February 4, 2010

House Mouse Help.

There’s nothing worse than returning to home sweet home after a long weekend away only to find dried mouse droppings around.  In the corners of the closet.  Around the pup’s food bag.  Under the sink by the trashcan.  Back in Georgia the infestation was ants or roaches or even the Japanese beetle, aka the “ladybug.”  I have to say it is somehow easier to “accidentally” squash a roach, or look the other way as you wipe up a trail of ants in one swipe of the sponge and rinse them away.  I know, I know, what kind of animal lover are you anyway?  I just can’t stand the thought of trapping and torturing a furry little house mouse.  Plus, we have a puppy who would love to stick her nose in whatever we put out as bait.  Until I opened the silverware drawer to look for a spoon to stir my coffee with.  Only what I saw staring back at me was not my shiny sugar spoon but a tiny dry brown curlicue.  Not actually IN the silverware, but in the same drawer.  “That’s it,” my husband said.  “We’re getting traps.”

For those of you who, like me, refuse to go the killing route, here is what I found:

Step 1: Identifying the Problem

Detecting a mouse problem can be difficult since mice are nocturnal. However, finding mouse droppings in your pantry, cupboards, or anywhere else you keep food – between the sofa cushions? – is a sure sign you’ve got mice in your apartment. The evidence might suggest you have only a few, but where there’s one, there’s likely to be many. Look for small holes – it only has to be a quarter of an inch wide for a mouse to scurry through – around plumbing or inside cabinets. For a temporary fix, plug these holes up with steel wool to prevent the mice from entering your apartment.

Step 2: Take Action (Compassionately)

Materials: humane mouse traps, used cat litter (sick!), oil of peppermint

Shop online for humane mouse traps (suggested links below) and be sure to take the trapped mice at least a mile away from your home for release.  (Hey, think of it as quality time with unlikely company!)

Put used cat litter at the entrances.  The smell of the cat urine scares the mice.  Word on the mouse-sparing street is that snake droppings work the same way, but where in the world does the average sane person come by these?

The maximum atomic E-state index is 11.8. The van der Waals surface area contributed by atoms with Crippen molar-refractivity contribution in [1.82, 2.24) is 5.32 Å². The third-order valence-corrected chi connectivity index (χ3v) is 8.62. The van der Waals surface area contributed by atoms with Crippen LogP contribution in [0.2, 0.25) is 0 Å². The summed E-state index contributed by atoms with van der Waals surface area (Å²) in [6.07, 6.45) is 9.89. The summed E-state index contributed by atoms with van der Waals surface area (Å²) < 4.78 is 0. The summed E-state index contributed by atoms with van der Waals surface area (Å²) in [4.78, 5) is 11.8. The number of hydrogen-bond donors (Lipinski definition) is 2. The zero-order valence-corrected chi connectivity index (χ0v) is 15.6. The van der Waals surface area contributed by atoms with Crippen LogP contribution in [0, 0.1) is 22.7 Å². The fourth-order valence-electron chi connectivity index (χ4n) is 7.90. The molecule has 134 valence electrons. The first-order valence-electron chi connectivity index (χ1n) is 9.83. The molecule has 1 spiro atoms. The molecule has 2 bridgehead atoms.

Spray or soak cotton balls with essential oil of peppermint and place near entrances.  They are magically repelled by the scent and your house assumes an uplifting fragrance.  I recommend combining this method with the cat litter one for your nostrils’ sake.

A stream of comments from like-minded, and fed-up apartment dwellers:

“get a bucket, and put in peanut butter. Make sure the mice can get IN the bucket. They won’t be able  to get out. Then just release them far away from your house!!”

“peppermint oil…. just few drops in a cotton ball and put them everywhere,,, mice hate it and your  home will smell good and no more mice,,, it worked for me…”

“You must use “Oil of Peppermint” not extract or flavoring that just make the critters curious and  drunk. I had a BIG mouse problem used Peppermint oil and haven’t seen any ANY sign its been a  week now I found it in the health food aisle but my pharmacist said he could order oil of peppermint  for me at a cost of 7.00 us.”

“If you can not get rid of them, burn your house down and they will burn with it.”

“Not the bestsolution. My house burned down six years ago. We rebuilt…guess what???? They found     their way back….TRY AGAIN.”

This trap is awesome because it reuses plastic bottles (multiple sizes work) and does no harm!


Shop for your own humane trap- green online catalog with multiple solutions!


Now look forward to a pesticide free, no-kill, mouseless home sweet home.

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Claire Lochridge  |  Contribution: 1,600